In an increasingly technologically connected and public world, students are encouraged to remain mindful of their behavior and its consequences online, including the use of social networking, blogs, listservs, and email. It is likely that students, clients, supervisors, potential internship sites, research participants, and future employers may be interested in searching or accessing online information about you. While all information about you may not be within your control, students are urged to exercise caution and restraint and to utilize safeguards when possible. Activities online, including those that you may consider purely personal in nature, may reflect upon your professional life. Keep in mind the ideals of the preamble to the American Psychological Association's Ethical Principles of Psychologists and Code of Conduct (APA Ethics Code) in which we aspire to do no harm to our clients, our research participants, or the profession with our actions. Adherence to this policy also will ensure your own confidentiality and safety.
Adherence to the APA Ethics Code
Students are expected to adhere to the APA Ethics Code. In their first or second year of the program, students will take a course on ethical practices in clinical psychology, which will include an in-depth review of the APA Ethics Code. However, students are responsible for familiarizing themselves with and adhering to the Code even prior to taking this course. The APA Ethics Code can be found here: http://www.apa.org/ethics/code/
Public Professionalism Behaviors
Public professionalism behaviors are those exhibited via the following mechanisms, although this is not an exhaustive list:
- Voicemail/answering machines
- Email signature lines
- Blogs (personal and professional)
- Social media sites (inclusive, but not exhaustive: Facebook, LinkedIn, Twitter)
- Research networking sites
- Postings to listservs/forums
Information about you might be deliberately searched or discovered incidentally and used to evaluate you for the following:
- Academic reviews
- Applications for clinical externships, pre-doctoral clinical internship, and post-doctoral fellowships Graduate program admissions
- Professional networking and professional development opportunities
Students should also note that if they identify themselves as a graduate student of the program or reveal information relevant to the graduate program in their email signatures, voicemail files, or website/blog information, then this information becomes part of their program-related behavior and may be used in student evaluations. For example, if a student reports doing something unethical or illegal on a web blog, or uses the website to engage in unethical or unprofessional behavior (e.g., disclosing confidential client or research information), then the program may use this information in the student’s evaluation, including decisions regarding probation or termination.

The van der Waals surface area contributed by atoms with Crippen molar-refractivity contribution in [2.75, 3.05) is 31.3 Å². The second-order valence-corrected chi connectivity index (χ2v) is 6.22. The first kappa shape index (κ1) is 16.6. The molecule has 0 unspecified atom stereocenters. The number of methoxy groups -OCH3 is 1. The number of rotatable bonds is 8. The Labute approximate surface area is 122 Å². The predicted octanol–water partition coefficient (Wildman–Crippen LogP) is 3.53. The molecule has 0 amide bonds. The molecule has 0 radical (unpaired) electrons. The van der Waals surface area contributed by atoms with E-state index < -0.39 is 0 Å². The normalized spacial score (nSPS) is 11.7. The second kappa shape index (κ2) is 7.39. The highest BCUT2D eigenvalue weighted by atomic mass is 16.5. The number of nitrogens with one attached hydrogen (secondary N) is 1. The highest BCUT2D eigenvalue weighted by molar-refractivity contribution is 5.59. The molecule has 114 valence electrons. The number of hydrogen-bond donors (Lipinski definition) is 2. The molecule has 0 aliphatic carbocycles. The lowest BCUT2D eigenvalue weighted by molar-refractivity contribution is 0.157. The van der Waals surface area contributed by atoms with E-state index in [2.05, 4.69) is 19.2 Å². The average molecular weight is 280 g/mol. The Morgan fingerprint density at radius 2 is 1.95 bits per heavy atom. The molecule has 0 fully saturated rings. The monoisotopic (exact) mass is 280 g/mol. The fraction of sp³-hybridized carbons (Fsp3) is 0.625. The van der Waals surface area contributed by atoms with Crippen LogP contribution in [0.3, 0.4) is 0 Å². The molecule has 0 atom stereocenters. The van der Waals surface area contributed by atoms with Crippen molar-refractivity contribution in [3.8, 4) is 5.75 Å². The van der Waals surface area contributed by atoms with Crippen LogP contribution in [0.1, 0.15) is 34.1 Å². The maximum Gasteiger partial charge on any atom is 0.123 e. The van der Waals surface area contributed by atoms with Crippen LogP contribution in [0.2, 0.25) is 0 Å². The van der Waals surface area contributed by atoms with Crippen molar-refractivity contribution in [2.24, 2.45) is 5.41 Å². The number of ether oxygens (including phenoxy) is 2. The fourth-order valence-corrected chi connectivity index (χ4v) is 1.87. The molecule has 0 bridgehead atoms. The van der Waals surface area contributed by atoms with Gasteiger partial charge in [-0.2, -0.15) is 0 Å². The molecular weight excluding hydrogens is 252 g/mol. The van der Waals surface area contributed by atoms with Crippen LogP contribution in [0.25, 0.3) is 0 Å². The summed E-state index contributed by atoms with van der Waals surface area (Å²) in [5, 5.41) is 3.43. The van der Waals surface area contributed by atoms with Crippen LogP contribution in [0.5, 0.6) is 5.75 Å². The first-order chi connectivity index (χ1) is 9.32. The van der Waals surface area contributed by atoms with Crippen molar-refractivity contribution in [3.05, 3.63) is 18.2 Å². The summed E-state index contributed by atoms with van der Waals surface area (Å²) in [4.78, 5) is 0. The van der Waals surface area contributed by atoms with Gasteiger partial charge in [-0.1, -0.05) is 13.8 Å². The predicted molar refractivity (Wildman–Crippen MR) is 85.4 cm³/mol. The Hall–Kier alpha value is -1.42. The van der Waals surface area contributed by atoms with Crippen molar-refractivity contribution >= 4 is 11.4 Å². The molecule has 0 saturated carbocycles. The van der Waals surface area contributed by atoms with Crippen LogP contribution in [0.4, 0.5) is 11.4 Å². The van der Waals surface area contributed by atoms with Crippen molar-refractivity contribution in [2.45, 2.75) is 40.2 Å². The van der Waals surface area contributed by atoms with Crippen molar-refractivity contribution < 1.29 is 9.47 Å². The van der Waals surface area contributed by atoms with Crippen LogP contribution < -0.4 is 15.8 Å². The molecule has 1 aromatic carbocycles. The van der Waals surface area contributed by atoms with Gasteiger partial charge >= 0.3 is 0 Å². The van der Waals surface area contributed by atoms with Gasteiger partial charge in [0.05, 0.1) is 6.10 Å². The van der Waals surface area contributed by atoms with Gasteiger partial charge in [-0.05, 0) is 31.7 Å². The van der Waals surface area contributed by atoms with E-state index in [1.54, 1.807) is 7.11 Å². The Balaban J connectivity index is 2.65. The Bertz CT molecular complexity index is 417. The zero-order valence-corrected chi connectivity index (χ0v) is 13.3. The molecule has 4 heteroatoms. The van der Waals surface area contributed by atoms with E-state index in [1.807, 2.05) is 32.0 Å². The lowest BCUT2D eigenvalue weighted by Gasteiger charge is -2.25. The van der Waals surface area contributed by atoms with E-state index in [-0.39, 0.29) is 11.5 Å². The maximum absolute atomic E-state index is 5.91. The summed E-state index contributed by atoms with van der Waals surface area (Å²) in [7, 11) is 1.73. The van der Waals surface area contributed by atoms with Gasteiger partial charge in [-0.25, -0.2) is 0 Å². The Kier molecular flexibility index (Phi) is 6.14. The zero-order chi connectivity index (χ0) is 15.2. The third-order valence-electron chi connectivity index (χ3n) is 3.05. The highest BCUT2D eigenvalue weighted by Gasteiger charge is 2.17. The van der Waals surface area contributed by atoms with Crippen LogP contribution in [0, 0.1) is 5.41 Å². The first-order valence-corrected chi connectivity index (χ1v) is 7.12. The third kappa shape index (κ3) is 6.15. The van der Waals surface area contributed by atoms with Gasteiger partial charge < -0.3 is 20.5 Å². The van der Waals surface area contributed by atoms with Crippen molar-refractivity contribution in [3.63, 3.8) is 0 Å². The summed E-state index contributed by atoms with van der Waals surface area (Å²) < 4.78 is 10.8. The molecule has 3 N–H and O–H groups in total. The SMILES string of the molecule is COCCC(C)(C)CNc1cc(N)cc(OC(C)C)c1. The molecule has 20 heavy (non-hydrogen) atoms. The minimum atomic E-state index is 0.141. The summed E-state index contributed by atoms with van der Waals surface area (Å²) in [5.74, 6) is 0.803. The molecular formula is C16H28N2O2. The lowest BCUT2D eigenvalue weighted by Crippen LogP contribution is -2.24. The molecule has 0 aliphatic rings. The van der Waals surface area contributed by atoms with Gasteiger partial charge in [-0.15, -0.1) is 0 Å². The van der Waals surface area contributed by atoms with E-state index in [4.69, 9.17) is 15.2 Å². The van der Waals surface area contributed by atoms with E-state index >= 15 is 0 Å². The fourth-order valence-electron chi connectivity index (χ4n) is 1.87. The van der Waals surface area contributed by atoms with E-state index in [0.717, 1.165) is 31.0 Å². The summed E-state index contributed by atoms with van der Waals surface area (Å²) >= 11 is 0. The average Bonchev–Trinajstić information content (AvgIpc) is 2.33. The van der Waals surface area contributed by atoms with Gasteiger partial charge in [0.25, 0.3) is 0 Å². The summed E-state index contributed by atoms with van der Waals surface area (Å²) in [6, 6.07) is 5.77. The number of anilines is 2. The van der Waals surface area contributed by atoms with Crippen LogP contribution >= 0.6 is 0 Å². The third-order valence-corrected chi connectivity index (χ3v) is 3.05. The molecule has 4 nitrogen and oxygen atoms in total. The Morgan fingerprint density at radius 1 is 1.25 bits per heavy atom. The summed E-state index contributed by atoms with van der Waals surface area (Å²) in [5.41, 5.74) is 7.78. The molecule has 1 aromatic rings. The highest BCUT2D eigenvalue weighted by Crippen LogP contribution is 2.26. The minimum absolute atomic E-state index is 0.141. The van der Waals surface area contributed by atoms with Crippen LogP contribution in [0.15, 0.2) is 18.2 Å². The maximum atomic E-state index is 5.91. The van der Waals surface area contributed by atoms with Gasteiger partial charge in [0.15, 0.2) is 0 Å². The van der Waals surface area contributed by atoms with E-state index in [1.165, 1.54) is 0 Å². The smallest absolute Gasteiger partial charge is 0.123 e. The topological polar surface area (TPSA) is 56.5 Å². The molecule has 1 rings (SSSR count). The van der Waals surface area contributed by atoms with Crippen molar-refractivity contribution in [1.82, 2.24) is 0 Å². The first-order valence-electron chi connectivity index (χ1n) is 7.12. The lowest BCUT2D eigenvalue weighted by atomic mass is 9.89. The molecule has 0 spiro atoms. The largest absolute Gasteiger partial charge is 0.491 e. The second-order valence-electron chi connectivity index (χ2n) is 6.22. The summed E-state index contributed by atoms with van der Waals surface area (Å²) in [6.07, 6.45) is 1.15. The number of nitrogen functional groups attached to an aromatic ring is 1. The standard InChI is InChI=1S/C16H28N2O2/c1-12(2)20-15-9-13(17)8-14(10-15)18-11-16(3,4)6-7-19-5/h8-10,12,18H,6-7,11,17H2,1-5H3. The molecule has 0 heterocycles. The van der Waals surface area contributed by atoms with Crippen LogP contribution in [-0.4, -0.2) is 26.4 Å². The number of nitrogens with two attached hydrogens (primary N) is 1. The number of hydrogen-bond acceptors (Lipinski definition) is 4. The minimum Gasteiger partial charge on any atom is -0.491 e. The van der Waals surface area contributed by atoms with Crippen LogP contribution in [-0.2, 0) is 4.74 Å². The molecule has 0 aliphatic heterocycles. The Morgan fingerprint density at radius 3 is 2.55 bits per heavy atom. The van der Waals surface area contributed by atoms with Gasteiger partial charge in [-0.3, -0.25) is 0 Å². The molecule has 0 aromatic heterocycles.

Thus, students are encouraged to consider the use of personal web pages and blogs, email, and other electronic media carefully. They should attend to what content to reveal about themselves in these forums, and whether there is any personal information that they would not want program faculty, employers, or clients to read or view. Anything on the internet is potentially available to all who seek. Students who use these media should also consider how to protect the security of private information.
Suggested Precautions and Modes of Professional Conduct
- With social networking sites such as Facebook, utilize privacy settings to limit access to your pages and personal information. Use thoughtful discretion when considering “friend” requests and consider the boundary implications. For example, it is not advisable to become virtual “friends” with clients or former clients or undergraduates for whom you have supervisory or evaluative responsibilities.
- With email, keep in mind that everything you write may exist perpetually or be retrievable, so be thoughtful about what you write. Emails sent via the UMass email system are considered public records and the property of UMass. Participation in listservs include the peril of inadvertently writing things to a much more public audience than intended, so be cautious with posts to such forums. Email is not an appropriate venue to discuss confidential information.
- Email “signatures” should be professional and appropriately represent one’s status and credentials. Students are encouraged to consider adding a confidentiality disclaimer to email signature files.
- Be mindful of voicemail greetings if you utilize a private phone for any professional purposes (clinical work, teaching, or research). Make sure that such messages reflect a maturity and professionalism that you would want to portray to the public.
- Online photo and video sharing, including within social networking sites, should be considered public venues; use discretion when posting such information.
- Write in the first person. Where your connection to UMass is apparent, make it clear that you are speaking for yourself and not on behalf of UMass. In those circumstances, you may want to include this disclaimer: “The views expressed on this [blog; website] are my own and do not reflect the views of my employer.” Consider adding this language in an “About me” section of your blog or social networking profile.
- Do not use your UMass email address for non-professional purposes.
- Be sure to review PSC Online Identity guidelines.